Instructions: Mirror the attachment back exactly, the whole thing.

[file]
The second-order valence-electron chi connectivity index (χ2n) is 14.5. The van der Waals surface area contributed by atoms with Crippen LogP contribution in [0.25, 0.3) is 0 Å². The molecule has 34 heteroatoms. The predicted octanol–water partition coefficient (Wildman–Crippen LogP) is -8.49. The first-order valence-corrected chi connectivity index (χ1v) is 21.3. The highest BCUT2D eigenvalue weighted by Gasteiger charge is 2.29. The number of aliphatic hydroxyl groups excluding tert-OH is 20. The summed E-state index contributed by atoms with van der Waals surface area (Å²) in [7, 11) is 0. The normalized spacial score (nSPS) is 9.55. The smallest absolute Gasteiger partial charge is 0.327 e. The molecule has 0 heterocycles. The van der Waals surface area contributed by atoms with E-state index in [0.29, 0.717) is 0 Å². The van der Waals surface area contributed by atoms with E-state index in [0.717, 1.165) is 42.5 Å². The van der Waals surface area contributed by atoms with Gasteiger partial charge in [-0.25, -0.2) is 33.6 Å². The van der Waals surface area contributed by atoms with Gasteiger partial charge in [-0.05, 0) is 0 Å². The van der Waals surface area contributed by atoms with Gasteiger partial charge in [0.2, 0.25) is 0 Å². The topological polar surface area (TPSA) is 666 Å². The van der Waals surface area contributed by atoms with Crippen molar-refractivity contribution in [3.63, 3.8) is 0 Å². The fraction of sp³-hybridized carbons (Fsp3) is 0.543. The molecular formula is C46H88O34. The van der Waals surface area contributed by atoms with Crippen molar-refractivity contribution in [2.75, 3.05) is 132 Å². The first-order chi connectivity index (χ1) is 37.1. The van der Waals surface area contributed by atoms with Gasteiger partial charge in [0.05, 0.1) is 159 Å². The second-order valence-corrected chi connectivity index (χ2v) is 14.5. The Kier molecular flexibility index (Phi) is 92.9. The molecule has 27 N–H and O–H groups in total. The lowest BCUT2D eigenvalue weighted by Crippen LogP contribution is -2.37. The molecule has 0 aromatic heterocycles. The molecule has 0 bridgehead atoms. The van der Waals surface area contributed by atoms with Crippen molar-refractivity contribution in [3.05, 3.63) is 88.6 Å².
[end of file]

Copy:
The second-order valence-electron chi connectivity index (χ2n) is 14.5. The van der Waals surface area contributed by atoms with Crippen LogP contribution in [0.25, 0.3) is 0 Å². The molecule has 34 heteroatoms. The predicted octanol–water partition coefficient (Wildman–Crippen LogP) is -8.49. The first-order valence-corrected chi connectivity index (χ1v) is 21.3. The highest BCUT2D eigenvalue weighted by Gasteiger charge is 2.29. The number of aliphatic hydroxyl groups excluding tert-OH is 20. The summed E-state index contributed by atoms with van der Waals surface area (Å²) in [7, 11) is 0. The normalized spacial score (nSPS) is 9.55. The smallest absolute Gasteiger partial charge is 0.327 e. The molecule has 0 heterocycles. The van der Waals surface area contributed by atoms with E-state index in [0.29, 0.717) is 0 Å². The van der Waals surface area contributed by atoms with E-state index in [0.717, 1.165) is 42.5 Å². The van der Waals surface area contributed by atoms with Gasteiger partial charge in [-0.25, -0.2) is 33.6 Å². The van der Waals surface area contributed by atoms with Gasteiger partial charge in [-0.05, 0) is 0 Å². The van der Waals surface area contributed by atoms with Gasteiger partial charge in [0.2, 0.25) is 0 Å². The topological polar surface area (TPSA) is 666 Å². The van der Waals surface area contributed by atoms with Crippen molar-refractivity contribution in [3.63, 3.8) is 0 Å². The fraction of sp³-hybridized carbons (Fsp3) is 0.543. The molecular formula is C46H88O34. The van der Waals surface area contributed by atoms with Crippen molar-refractivity contribution in [2.75, 3.05) is 132 Å². The first-order chi connectivity index (χ1) is 37.1. The van der Waals surface area contributed by atoms with Gasteiger partial charge in [0.05, 0.1) is 159 Å². The second-order valence-corrected chi connectivity index (χ2v) is 14.5. The Kier molecular flexibility index (Phi) is 92.9. The molecule has 27 N–H and O–H groups in total. The lowest BCUT2D eigenvalue weighted by Crippen LogP contribution is -2.37. The molecule has 0 aromatic heterocycles. The molecule has 0 bridgehead atoms. The van der Waals surface area contributed by atoms with Crippen molar-refractivity contribution in [3.05, 3.63) is 88.6 Å².